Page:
self-actualization needs: self-realization and developing one's skills and abilities.
- Herzberg's two factor theory
Herzberg proposes there are two factors influencing work motivation: hygiene factors and motivation. Hygiene factors consist of salary, working conditions, job security etc. These are claimed to prevent dissatisfaction but not necessarily to motivate at work. Motivators include promotion, a sense of achievement and responsibility etc. These are claimed to instill satisfaction. However, according to Herzberg, the lack of motivators does not produce dissatisfaction but a state of no satisfaction.
- McClelland's learned needs theory
McClelland suggested there are three main needs for people. These are: the need for achievement, the need for affiliation and the need for power. He proposes these needs can be learned and gained from experience and therefore motivate us to reach some goals.
All three theories conclude about the content parts of our work and what factors induce our motivation and keep it going.
3.1.2 Process theories
Process theories on the other hand focus on the reasons why motivation occurs and tries to find underlying factors for it. These in turn influence our behaviour and make motivation happen.
Three main process theories are:
- Adam's equity theory
This theory is based on the perception of being treated fairly in the workplace. It assumes that motivation can be created when people compare their behaviour with others. Therefore, considering unfair treatment occurs in the workplace e.g. underpayment issues in comparison to others , we tend to change our behaviour and a lack of motivation will be perceived.
- Vroom's expectancy theory
Expectancy theory concentrates on calculating three factors when considering the course of action. These are (Arnold, 2005):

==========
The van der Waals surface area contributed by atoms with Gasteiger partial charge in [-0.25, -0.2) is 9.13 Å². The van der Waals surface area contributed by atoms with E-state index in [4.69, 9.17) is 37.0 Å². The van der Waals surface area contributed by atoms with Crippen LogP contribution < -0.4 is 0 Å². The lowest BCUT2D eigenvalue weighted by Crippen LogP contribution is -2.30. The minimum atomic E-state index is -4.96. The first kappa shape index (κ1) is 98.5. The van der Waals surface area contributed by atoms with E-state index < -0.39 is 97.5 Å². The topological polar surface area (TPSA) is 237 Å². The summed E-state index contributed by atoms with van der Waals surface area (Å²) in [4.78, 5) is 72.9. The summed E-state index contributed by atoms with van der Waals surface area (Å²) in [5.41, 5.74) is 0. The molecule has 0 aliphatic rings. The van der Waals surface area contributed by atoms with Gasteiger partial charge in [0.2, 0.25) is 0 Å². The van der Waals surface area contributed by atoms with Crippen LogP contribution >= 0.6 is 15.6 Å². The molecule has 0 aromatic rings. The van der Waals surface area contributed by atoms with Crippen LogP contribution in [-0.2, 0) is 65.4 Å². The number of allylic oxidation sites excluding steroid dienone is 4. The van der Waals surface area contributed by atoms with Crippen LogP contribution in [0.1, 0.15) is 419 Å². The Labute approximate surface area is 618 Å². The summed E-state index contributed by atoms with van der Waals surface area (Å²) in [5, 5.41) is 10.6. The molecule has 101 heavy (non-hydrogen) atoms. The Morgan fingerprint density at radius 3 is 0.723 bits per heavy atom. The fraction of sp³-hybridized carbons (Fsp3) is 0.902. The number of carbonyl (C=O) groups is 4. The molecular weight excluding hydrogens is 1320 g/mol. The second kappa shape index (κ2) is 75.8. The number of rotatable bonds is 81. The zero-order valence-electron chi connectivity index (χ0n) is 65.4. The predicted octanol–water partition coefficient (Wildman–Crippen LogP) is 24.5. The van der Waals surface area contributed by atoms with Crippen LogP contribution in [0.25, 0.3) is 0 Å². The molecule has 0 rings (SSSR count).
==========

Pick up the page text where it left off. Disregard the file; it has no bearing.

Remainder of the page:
Expectancy - the ability to perform a task; individual's perceived likelihood of performing a task where a scale measures of 0 - no chance to 1- certainty apply (Huczynski and Buchanan, 2001)
Instrumentality - the possibility of a reaching a goal, a desired outcome; individual's perceived likelihood of a possibility of obtaining valued rewards from performing a task; a scale measures of 0 - no chance to 1- certainty apply (Huczynski and Buchanan, 2001)
Valence - weighing up the importance and value of a proposed task; a perceived value for a particular outcome; a scale measures of positive, negative and neutral apply (Huczynski and Buchanan, 2001).
These three values put together create a level of motivation we will have when performing a task.
- Locke's goal theory
Locke's goal theory focuses simply on goal setting at work. It is assumed that once the goals are clear, difficult but achievable and realistic, the greater motivation occurs. It underlines the fact that motivation can only be created if we have a goal, a target that we aim at as we do in every sphere of our lives. Motivation cannot exist if an end result cannot be presented.
3.2 Work motivation in practice
Fast pace of life and constant chase after more and better physical goods made money our main pursuit in every-day endeavours. Money, since its creation, has been our main means of survival. Without money, we can count on a low standard of life and in the worst case scenario face poverty. Therefore work is intrinsically connected with receiving income.
One might argue that motivation at work is non-existent because the pursuit of money is the main reason for getting a job. Maslow's theory would be the one supporting this argument. There is no space for satisfaction and good performance at work if the fundamental need of receiving a desirable salary is not met. Having an income is intrinsically related with satisfying the first and the second types of needs in Maslow's hierarchy. These are physiological needs for food and drink and also safety needs for security, stability and shelter. It goes without saying that satisfaction at work does not come into this range. It can be stated that work satisfaction would be included in the last tier of Maslow's needs - self-actualisation.
Adam's equity theory might justify the statement about money being the main motivator at work. The first comparison at work that people make with others is the one about the salary differences. It can be argued that underpayment is one of the main reasons for people's lack of motivation at work and therefore, a pursuit of money could be a strong argument for its actual occurrence.